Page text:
VETERINARIANS are asking landholders to be mindful of the impacts of the heat.
Livestock producers are reminded there are a number of management practices that should be followed, including handling stock in the coolest parts of the day, such as early morning or in the evening, and ensuring stock have access to sufficient amounts of good quality drinking water.
Central West LLS vet Jillian Kelly said landholders need to consider the impacts of humidity and access to water points during the warmest times of the year.
“If the temperature is 35 degrees and the relative humidity is at 10 per cent, the apparent temperature of a sheep may be 32 degrees whereas if the relative humidity is at 50 per cent, the apparent temperature could increase to 41 degrees,” Dr Kelly said.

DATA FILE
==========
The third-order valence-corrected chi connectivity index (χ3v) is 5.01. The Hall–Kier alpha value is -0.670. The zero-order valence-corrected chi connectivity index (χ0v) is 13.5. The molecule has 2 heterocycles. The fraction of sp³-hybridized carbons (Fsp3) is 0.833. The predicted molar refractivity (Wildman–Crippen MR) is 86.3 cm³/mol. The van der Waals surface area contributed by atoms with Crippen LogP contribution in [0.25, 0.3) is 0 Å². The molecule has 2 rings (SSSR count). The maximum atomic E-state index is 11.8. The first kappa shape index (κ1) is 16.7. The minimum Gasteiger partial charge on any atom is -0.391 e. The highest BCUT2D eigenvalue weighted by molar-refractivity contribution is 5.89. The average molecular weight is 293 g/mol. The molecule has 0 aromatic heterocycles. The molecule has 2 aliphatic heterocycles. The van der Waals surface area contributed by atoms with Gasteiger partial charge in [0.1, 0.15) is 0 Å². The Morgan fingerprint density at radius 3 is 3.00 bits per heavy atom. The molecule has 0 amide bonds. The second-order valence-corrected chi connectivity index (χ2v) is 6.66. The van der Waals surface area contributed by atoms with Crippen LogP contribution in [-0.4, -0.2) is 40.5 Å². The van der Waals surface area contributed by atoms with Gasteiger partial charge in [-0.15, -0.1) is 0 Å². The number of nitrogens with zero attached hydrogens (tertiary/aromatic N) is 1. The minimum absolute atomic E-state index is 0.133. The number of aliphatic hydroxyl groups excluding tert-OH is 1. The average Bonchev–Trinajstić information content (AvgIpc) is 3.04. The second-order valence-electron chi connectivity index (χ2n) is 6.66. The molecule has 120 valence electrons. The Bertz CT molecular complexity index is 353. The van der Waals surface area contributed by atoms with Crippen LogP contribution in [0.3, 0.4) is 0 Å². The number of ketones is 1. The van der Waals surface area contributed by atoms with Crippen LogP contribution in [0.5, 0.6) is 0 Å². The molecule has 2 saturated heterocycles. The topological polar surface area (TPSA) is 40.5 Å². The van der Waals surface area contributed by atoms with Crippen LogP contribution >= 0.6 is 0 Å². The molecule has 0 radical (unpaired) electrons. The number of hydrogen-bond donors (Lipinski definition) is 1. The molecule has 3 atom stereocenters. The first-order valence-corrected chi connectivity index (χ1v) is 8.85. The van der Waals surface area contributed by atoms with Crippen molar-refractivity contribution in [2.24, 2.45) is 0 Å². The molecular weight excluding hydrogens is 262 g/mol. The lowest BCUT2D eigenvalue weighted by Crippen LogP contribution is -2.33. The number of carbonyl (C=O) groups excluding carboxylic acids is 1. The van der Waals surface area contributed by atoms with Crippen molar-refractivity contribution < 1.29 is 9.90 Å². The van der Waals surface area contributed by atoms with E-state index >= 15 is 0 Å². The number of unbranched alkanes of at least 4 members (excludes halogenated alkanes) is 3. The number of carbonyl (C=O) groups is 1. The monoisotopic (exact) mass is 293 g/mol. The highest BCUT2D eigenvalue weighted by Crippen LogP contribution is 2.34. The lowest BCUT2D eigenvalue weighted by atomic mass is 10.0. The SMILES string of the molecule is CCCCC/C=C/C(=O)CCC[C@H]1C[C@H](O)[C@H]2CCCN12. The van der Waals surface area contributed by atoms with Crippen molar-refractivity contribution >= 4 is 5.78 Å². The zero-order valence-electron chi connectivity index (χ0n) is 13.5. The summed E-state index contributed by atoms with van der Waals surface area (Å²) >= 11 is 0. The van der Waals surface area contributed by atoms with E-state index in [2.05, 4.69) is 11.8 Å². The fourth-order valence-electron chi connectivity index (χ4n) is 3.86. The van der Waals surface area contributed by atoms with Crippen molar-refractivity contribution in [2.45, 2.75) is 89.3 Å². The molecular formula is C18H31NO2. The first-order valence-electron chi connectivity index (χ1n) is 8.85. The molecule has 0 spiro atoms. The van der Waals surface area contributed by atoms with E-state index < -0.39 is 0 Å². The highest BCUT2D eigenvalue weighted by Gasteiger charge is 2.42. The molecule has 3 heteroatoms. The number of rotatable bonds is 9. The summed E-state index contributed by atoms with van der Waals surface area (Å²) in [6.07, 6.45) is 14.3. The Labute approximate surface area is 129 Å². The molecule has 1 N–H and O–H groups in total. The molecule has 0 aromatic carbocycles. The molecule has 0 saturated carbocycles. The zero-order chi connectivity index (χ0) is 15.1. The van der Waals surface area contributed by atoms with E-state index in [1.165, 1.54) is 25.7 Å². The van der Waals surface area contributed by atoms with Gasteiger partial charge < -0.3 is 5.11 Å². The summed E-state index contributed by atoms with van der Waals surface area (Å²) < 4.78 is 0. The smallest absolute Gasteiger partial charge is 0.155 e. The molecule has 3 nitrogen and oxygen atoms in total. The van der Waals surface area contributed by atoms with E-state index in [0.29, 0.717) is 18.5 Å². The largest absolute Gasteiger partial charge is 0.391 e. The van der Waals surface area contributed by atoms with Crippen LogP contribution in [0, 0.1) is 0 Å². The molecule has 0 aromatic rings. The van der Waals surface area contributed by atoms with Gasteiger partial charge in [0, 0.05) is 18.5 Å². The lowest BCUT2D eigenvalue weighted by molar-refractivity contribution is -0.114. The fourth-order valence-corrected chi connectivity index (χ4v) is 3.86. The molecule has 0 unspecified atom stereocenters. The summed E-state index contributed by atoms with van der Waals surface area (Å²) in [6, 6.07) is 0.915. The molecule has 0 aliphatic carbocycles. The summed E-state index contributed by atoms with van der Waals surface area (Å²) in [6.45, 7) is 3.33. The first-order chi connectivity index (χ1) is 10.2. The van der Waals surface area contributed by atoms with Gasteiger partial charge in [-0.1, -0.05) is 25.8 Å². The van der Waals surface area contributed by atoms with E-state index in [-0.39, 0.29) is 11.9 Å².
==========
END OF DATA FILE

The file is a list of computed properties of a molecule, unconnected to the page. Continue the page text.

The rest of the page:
“At this temperature, there will be damage to body tissues and an extreme danger of heat stress.
“When considering water, stock need access to a good quality supply. If water in dams and rivers is low, stock will wade through which fouls the water and increases the chances of stock bogging.
“If the water is dirty, stock may reject it so landholders are advised to consider alternatives such as fencing off watering points and pumping water through troughs.
“Another aspect to consider is the effect that extreme heat could also be having on sheep in early gestation. Early embryos are particularly sensitive and could be terminated.
“Sheep producers who are currently joining should bear this in mind and consider leaving rams in a few weeks longer than they usually would.”